Concrete, marble, glass, wood: these materials are commonly used inside and out, as building materials, but now also for furniture and household decor. Brick, on the other hand, does not quite have that same cross-over appeal—though a new collection from design studios Vonnegut/Kraft and Kneip might change that.
The collaboration is part of the Norway x New York initiative that showed last week at the Sight Unseen OFFSITE portion of New York Design week. The cross-cultural exchange—now in its second year—pairs design studios from New York (Vonnegut Kraft) and Norway (Kneip) to work together on a piece. For these two studios, their common ground was an interest in reappropriating a material from its most common use. They settled on bricks—a ubiquitous feature in both of their home cities.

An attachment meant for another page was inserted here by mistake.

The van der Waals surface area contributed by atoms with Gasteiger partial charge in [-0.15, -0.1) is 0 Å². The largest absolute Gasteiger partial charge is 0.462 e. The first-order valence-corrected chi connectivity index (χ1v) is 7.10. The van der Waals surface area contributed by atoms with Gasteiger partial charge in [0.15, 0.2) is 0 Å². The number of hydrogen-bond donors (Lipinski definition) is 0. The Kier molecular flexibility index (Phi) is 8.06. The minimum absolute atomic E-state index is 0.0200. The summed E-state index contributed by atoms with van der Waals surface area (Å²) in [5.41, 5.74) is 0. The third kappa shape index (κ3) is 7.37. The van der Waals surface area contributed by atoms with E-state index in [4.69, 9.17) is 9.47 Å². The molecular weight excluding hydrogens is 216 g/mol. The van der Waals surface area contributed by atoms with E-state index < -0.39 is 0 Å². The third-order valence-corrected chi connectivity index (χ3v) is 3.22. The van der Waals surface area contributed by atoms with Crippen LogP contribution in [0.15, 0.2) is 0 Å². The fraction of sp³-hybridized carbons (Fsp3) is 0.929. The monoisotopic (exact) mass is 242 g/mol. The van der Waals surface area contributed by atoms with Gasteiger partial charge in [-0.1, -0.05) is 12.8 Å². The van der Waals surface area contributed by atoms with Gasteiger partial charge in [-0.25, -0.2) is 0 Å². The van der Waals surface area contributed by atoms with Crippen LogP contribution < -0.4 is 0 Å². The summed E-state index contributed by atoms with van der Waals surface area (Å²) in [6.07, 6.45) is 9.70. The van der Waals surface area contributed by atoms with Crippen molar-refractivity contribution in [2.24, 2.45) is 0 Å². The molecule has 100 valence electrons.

The result is a beautiful collection of tables and vessels that elevate brick from a common building material to a work of art. The designers—Katrina Vonnegut and Brian Kraft from Vonnegut/Kraft, and Jørgen Platou Willumsen and Stian Korntved Ruud of Kneip—worked with M&B Waterjet in New Jersey to cut the brick. They looked to the effects of weather and erosion to give the furniture in the collection their organic shape and feel. They then topped off the tables with wood tops made in Brooklyn.
Though the collection above is not for sale at this time, the foursome says it wants to continue the series and explore more forms from reappropriated materials. For the time being, though, the collection above gives ample evidence that even bricks can clean up well.